Hypothetical Example 3: Lotto winner
A man and his wife had separated but never divorced and their child was under 18 and in the mother’s full-time care. At the time of separation, the couple had few assets and an arrangement was made regarding child support. A few years after separating, the husband was lucky enough to win a considerable amount of money in a lottery. Because they were still married, the wife was able to make an application for property orders - the court awarded the property to her without hesitation because his financial circumstances had changed.
4. After death claims on wealth
Modern marriage comes in all shape and sizes and it’s far more common to have been married more than once these days than it used to be. Many couples who married too young, realised quickly that they had made a mistake and moved onto find a richer more fulfilling relationship with someone else. It’s easy to see, in these instances, how the philosophical choice not to marry again contributes to neglecting to divorce your first spouse from all those years ago. However, realising your young spouse was not the person you thought they were, can prove you right after you die and they step forward to make a claim on your estate.
Unless you clearly stated your intentions in your will regarding their entitlements, your ex may make a claim on the estate. Despite having built a family, shared many happy decades with your defacto partner and maybe even benefited from them nursing you to your death, their chance for financial relief after you’ve gone could be in jeopardy, if you are not divorced. Your beloved family could be left with very little, because divorcing that person you were married to - for a year or two back in your 20s - never seemed important enough.
Hypothetical Example 4: Priscilla, Adam and Louisa*
Priscilla and Adam were married in their early 20s after a whirlwind summer romance, backpacking along the east coast. Things turned bad very quickly once they returned to normal life, moved in together and faced the realities of the daily grind. They agreed the marriage wasn’t working and went their separate ways. Priscilla went on to join the police force and soon after, met Louisa and the two started a relationship. They went on to build a house together, have 3 children and had just welcomed their first grandchild when Priscilla was killed while on the job on a high-profile case. Her estate was awarded compensation and the incident was reported on the news.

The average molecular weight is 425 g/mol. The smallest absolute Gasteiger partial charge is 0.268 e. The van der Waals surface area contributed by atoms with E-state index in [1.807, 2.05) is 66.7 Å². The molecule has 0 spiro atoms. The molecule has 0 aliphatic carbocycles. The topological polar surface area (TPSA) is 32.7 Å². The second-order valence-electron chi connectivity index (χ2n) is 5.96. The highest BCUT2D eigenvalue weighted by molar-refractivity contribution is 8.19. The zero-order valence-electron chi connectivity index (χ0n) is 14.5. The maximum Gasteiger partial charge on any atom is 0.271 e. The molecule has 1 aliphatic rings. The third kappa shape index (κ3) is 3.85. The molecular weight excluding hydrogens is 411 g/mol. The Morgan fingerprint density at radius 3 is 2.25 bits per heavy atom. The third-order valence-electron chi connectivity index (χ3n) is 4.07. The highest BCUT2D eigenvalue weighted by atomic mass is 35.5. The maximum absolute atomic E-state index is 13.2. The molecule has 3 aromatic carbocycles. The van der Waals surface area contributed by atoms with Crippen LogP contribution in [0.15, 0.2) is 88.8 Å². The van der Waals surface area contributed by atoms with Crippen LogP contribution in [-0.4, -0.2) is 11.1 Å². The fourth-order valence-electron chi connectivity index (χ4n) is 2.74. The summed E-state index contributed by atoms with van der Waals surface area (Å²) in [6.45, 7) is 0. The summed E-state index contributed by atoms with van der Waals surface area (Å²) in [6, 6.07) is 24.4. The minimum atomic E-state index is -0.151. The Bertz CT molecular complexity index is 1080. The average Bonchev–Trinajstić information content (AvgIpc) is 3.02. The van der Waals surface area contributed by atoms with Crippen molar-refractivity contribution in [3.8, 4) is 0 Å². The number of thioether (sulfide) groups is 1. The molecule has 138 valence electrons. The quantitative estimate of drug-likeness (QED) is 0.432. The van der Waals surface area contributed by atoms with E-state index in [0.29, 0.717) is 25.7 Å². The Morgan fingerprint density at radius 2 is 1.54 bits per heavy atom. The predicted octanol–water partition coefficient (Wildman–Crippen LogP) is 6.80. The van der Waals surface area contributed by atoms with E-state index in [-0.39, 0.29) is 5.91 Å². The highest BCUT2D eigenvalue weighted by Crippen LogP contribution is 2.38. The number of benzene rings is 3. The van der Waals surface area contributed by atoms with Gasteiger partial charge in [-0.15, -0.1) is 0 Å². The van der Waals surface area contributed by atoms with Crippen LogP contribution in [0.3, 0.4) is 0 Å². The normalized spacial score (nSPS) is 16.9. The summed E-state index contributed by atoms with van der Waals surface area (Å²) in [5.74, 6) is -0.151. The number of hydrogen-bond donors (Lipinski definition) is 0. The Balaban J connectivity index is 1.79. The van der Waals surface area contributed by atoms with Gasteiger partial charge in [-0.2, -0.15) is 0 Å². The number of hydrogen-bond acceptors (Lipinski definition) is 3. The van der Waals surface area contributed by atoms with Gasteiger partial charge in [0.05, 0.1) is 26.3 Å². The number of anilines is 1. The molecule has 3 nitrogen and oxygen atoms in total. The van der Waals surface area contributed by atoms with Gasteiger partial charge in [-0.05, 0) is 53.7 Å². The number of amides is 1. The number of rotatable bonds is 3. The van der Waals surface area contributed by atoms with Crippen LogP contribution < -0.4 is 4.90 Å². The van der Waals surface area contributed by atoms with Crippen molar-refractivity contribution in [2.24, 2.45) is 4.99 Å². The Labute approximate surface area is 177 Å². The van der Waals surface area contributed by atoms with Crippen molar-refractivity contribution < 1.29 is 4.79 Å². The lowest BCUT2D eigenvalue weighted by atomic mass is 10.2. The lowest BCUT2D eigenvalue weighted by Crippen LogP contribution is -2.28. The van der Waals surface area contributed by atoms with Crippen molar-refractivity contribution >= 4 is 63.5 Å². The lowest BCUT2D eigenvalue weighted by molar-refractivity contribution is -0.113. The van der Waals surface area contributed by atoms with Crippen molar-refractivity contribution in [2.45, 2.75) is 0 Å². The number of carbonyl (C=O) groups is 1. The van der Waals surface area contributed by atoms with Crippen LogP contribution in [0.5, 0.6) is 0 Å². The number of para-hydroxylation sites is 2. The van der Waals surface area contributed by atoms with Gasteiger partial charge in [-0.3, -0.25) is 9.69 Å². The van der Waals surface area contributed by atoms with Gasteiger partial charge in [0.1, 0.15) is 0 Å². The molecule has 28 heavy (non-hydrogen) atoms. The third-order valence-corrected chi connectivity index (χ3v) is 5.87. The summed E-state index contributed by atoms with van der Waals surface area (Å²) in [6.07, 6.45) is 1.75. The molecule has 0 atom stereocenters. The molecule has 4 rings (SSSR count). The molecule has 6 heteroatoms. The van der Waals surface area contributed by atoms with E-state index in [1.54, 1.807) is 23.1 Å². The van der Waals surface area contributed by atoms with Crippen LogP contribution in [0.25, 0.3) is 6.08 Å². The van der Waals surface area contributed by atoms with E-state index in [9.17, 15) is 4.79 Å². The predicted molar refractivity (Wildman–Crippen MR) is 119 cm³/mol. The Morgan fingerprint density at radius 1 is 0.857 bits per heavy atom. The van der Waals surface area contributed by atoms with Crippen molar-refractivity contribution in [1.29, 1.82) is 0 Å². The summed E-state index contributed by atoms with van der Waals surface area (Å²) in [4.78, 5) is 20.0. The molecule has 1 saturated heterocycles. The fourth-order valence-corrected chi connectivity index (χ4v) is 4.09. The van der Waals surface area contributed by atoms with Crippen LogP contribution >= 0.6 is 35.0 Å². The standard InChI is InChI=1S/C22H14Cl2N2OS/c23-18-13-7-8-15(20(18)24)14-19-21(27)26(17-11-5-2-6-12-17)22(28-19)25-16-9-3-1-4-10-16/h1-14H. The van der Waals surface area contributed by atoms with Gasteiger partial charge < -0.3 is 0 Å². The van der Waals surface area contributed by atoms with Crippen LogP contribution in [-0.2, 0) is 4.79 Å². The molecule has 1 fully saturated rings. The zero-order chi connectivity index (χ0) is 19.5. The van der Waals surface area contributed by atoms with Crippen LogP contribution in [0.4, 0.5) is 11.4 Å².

Adam had followed a different path, struggled to find a career and was in financial difficulty, when he heard the news of Priscilla’s death from a mutual friend. He got some advice from a friend and, on the off chance that he might have some entitlements, started to pursue a claim on the estate. Just when Priscilla’s family thought things couldn’t get any worse, they did. Regardless of the outcome of Adam’s claim, at a time when they wanted to grieve in peace, the family were dragged into an unpleasant situation with a nearly complete stranger and the overlooking of an important detail like divorce had the potential to change theirs and Adam’s lives.
5. The past is never far behind you
As has been outlined, there are plenty of financial and reasons why you should consider getting divorced, but possibly the most important is for your own mental and emotional wellbeing. In the early days of separation, emotions rule decisions. Spouses are either so filled with emotion that they’re unable to act rationally, or so defeated by the failure of the marriage that they are left with nothing but emptiness. Sometimes these behaviours are the motivating factor in making sure the divorce happens and in other instances, refusing to divorce becomes strategic so a spouse can maintain control and try to dictate outcomes that may never come to be.